Word of the Day : January 5, 2014


verb SKROO-tuh-nyze


: to examine closely and minutely

Did You Know?

A close look at the etymology of "scrutinize" reveals that the word stems from the Latin verb "scrutari" (meaning "to search" or "to examine"), which in turn probably comes from "scruta" (meaning "trash," or more specifically "a mixture of worthwhile articles and trash"). In the 15th century "scrutari" gave us the noun "scrutiny," a word that originally meant "a formal vote" and then "an official examination of votes." "Scrutinize" retained reference to voting, with the meaning "to examine votes," at least into the 18th century-and even today in Britain a "scrutineer" is a person who counts votes.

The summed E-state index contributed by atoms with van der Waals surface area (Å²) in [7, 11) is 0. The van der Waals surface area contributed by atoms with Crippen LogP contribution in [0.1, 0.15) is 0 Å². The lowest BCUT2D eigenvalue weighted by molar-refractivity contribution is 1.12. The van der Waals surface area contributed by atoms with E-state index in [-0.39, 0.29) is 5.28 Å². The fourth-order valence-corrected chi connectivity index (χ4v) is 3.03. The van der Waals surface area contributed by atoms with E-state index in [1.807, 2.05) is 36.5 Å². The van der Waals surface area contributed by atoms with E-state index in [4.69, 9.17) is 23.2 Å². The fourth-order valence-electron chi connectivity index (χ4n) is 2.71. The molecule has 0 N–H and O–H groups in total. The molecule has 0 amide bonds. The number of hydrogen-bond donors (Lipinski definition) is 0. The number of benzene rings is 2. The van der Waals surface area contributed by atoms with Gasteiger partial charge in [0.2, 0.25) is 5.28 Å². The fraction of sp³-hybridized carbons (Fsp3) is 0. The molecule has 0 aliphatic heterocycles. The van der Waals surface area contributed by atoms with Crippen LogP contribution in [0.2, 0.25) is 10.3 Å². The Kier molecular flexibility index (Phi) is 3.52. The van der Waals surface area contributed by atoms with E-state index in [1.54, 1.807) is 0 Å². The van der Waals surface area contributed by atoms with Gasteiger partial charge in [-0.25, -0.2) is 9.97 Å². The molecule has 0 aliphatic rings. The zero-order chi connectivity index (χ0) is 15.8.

The new $100 bill has enough novel security features that the urge to scrutinize it will likely be irresistible to most people upon encountering it for the first time.

"After being scrutinized by City Council and local businesses, several designs for the Santa Monica Pier bridge were passed on for environmental review at this week's meeting." - From an article by David Mark Simpson in the Santa Monica Daily Press (California), November 28, 2013

Test Your Memory

What former Word of the Day begins with "g" and means "an open space surrounded by woods"? The answer is …


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